I was three months pregnant with Alex when we decided to put him on the waiting list for an Austin preschool, and since the list was already two years long, we didnt want to take any chances of him not getting in. Our timing worked out about right and when Alex was two, a slot became available. We were thrilled. Not only was this a great opportunity for Alex, but I knew that the school was going to benefit from Alex being there as well. After all, he was so easy going and kind hearted, any teacher would have been happy to have him in their class. (Okay, Im a little biased, but its still 100% true!)
Alex quickly adapted to his new surroundings and he settled into his routine easily. However, over the course of the year, Rich and I started to notice that he wasnt talking that much. I would ask Alex a question or make a request, but his response typically didnt relate to anything in particular. Alex could memorize the parent instructions from a computer game and recite them by heart. Echolalia? Never heard of it back then. We just thought he was showing off his great memory skills and bragged to ourselves how well that would serve him when he got to college. It was so easy to deny that there was a problem, but as more time went by, Alexs language gap became more noticeable.
I decided to observe Alex at the school. After he was settled in, he thought I had left. But there I was, watching the busy activities of the morning go by, kids in groups playing, teachers moving about the classroom and yet there Alex sat quietly on the floor disengaged from everything. He looked as if he had left the room but had forgotten to take his body with him. It felt like my feet couldnt carry me fast enough to the Directors office to tell her all that I saw. The teachers were called in and I voiced my concerns. I asked them if what I saw was typical and they said it was. All of the previous reassurances that Alex was doing well gave way to what was really going on. I sat there stunned as she told me that Alex couldnt participate in most of the activities because he did not understand what was going on.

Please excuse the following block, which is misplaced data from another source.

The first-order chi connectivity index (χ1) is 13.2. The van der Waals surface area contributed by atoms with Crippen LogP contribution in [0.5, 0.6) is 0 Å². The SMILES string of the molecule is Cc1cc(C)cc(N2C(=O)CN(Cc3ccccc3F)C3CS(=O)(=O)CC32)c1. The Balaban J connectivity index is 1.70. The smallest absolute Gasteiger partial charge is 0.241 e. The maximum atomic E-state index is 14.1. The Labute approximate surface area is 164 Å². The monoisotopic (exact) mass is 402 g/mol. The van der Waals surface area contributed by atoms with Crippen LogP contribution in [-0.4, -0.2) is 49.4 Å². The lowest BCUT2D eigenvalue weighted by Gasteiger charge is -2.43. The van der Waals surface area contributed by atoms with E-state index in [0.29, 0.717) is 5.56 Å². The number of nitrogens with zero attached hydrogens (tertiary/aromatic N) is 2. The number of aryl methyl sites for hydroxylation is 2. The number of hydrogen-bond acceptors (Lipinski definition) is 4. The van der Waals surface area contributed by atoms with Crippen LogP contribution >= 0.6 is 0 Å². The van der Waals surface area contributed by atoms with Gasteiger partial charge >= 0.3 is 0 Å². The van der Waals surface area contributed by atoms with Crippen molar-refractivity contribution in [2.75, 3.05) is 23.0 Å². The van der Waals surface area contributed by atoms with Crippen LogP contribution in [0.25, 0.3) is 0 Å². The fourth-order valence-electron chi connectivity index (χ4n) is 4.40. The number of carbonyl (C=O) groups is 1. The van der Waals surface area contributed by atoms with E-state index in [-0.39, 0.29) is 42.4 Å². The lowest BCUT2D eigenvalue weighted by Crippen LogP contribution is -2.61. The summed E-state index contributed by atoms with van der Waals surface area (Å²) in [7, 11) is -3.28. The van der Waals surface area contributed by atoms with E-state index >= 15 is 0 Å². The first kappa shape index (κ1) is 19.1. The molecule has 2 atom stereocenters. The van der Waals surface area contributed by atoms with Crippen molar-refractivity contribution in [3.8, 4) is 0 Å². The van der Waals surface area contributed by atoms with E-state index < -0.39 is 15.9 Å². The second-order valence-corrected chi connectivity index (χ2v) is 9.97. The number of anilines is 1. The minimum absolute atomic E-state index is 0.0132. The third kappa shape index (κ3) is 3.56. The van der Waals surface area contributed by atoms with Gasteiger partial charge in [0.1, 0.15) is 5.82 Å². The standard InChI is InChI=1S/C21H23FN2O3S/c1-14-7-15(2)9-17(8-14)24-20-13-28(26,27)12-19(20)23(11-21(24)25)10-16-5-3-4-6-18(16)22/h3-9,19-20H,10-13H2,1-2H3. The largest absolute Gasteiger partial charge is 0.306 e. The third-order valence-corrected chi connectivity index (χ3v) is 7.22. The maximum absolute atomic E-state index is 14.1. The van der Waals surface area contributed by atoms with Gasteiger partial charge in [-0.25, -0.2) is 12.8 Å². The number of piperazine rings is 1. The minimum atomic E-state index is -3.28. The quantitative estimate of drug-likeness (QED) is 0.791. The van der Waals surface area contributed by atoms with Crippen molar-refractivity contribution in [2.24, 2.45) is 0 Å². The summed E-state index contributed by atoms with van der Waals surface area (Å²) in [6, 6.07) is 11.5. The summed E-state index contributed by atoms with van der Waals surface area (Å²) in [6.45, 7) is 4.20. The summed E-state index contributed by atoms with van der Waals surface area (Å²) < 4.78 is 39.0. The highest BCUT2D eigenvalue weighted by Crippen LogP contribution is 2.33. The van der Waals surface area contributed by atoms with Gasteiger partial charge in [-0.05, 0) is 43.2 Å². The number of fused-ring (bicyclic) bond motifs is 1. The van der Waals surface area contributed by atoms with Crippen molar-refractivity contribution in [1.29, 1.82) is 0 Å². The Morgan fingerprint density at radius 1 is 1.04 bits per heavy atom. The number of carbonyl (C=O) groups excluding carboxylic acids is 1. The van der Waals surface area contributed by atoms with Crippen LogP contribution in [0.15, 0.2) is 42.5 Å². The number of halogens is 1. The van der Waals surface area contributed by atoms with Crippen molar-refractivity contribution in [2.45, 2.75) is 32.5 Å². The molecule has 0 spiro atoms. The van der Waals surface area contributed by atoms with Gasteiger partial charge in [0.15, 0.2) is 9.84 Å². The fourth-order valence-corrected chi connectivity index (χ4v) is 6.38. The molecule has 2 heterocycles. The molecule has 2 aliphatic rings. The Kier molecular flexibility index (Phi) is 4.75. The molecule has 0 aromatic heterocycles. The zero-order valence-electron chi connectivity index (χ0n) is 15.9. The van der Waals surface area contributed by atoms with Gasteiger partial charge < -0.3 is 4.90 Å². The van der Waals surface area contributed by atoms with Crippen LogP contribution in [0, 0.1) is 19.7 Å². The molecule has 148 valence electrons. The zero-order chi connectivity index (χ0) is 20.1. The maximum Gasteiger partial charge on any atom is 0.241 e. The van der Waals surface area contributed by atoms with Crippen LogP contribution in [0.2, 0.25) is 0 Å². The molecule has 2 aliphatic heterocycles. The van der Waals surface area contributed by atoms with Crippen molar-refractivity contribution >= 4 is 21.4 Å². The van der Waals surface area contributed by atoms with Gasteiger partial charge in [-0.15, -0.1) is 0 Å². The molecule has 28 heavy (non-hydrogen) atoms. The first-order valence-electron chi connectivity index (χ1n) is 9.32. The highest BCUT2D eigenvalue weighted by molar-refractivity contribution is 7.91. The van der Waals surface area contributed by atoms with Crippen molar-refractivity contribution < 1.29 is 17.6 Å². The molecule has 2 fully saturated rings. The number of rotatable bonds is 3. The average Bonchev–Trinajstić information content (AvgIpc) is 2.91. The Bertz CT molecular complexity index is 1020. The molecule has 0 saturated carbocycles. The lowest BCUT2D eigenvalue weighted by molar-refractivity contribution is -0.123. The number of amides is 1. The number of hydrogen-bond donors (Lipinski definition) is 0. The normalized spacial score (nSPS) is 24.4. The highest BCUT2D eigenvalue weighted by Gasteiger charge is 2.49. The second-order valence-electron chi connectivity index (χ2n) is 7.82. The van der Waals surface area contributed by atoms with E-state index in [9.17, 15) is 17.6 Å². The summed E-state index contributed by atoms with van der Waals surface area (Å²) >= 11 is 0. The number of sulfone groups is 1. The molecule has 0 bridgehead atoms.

A friend, who is an occupational therapist (OT), suggested that we have Alex assessed at the public school for the Early Childhood Intervention Program. After the evaluation, we were surprised to learn that Alex was not eligible for services based on the districts eligibility criteria. It was terribly frustrating to know that Alexs needs couldnt be met at his preschool, but at the same time, they were not significant enough for him to receive services at the public school. We wondered where that left us. There had to be other kids, like Alex, who were at risk, but didnt qualify for services. We were fearful that he would slip through the cracks. We decided to get a private evaluation and over the next several months, we began seeing a round of professionals. With all the time spent on doctors appointments, evaluations, and insurance roadblocks, it was easy to avoid the painful reality that Alex may have a disability. It was as if the dreams we had for Alexs future were suddenly put on hold until we knew more specifically what we were dealing with.